COVID-19 has effectively shut down the global economy, leaving billions of people around the world with little means of support. More than 100 countries have announced measures to provide social assistance, including cash transfers and in-kind food distribution. Their capacity to respond will determine how effective these measures will be—especially for the “new poor,” those who have been thrust into poverty as their livelihoods have been severely affected by the pandemic. Many are urban migrants, unable to work due to lockdowns and not covered by existing social safety nets.
Success in providing assistance will be shaped by two main factors: the fiscal space to scale up spending, and the ability to transfer resources quickly and efficiently to those in greatest need. The World Bank, IMF, and humanitarian organizations have noted that the ability to transfer resources quickly will depend on existing investments in safety nets, transfer mechanisms, and data and information systems, how they can be leveraged, and how countries can innovate on top of existing delivery mechanisms, almost in real time.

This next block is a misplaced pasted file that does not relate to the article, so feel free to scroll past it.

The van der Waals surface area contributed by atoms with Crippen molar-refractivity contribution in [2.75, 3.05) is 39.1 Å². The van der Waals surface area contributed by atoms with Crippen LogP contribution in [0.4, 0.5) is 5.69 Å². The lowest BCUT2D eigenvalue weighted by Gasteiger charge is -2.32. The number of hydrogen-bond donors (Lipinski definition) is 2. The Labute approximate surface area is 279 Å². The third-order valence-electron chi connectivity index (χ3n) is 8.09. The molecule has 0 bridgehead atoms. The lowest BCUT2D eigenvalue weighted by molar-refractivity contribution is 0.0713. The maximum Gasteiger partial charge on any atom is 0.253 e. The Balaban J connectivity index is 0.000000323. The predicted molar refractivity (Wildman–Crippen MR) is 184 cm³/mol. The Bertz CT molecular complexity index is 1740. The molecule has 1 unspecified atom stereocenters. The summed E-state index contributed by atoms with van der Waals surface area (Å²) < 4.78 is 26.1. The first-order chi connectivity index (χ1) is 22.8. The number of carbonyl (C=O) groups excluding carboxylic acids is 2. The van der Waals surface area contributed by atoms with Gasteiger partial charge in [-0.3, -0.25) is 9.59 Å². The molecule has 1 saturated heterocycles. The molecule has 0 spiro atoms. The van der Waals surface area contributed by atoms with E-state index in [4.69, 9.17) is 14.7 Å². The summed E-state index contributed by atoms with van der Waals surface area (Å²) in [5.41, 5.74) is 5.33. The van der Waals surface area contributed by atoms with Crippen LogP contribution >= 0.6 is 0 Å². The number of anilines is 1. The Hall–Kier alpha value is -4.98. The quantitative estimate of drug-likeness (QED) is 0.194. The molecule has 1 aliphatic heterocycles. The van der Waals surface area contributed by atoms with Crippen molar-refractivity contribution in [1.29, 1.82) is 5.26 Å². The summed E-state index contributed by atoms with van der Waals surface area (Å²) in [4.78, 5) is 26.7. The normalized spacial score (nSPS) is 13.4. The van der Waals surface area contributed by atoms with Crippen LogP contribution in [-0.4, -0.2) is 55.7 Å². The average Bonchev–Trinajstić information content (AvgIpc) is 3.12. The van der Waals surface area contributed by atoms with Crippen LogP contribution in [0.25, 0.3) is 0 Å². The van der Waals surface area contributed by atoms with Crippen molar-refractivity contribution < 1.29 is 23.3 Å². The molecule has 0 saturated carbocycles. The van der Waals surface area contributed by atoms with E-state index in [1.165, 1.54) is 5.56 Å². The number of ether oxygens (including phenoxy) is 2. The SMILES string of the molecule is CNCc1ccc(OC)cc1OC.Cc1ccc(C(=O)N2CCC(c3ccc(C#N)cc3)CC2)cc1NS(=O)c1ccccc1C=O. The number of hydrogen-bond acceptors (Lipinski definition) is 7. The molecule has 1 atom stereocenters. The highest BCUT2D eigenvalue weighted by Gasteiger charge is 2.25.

We agree. Our message to countries is simple: Use what you have now to scale up quickly and build on your strengths to build back better systems.
While every case is different, it is useful to compare countries at a similar stage of development and with a shared history. Together, India, Pakistan, and Bangladesh constitute over one fifth of the world’s population and almost half of the global poor. All have been severely hit by the COVID-19 pandemic.
These countries also sustain critical social safety net programs which, despite implementation challenges, deliver social assistance at scale. All have transitioned, to a greater or lesser degree, towards using digital ID, financial accounts, and mobile technology in their social programs. Those are the three pillars of a digital trinity, called JAM in India, that forms the basis for effective and targeted social programs, as we’ve written about extensively. It is still early days and data on actual implementation is scarce, but this blog offers an initial view on the ways in which the JAM is being used to scale up support.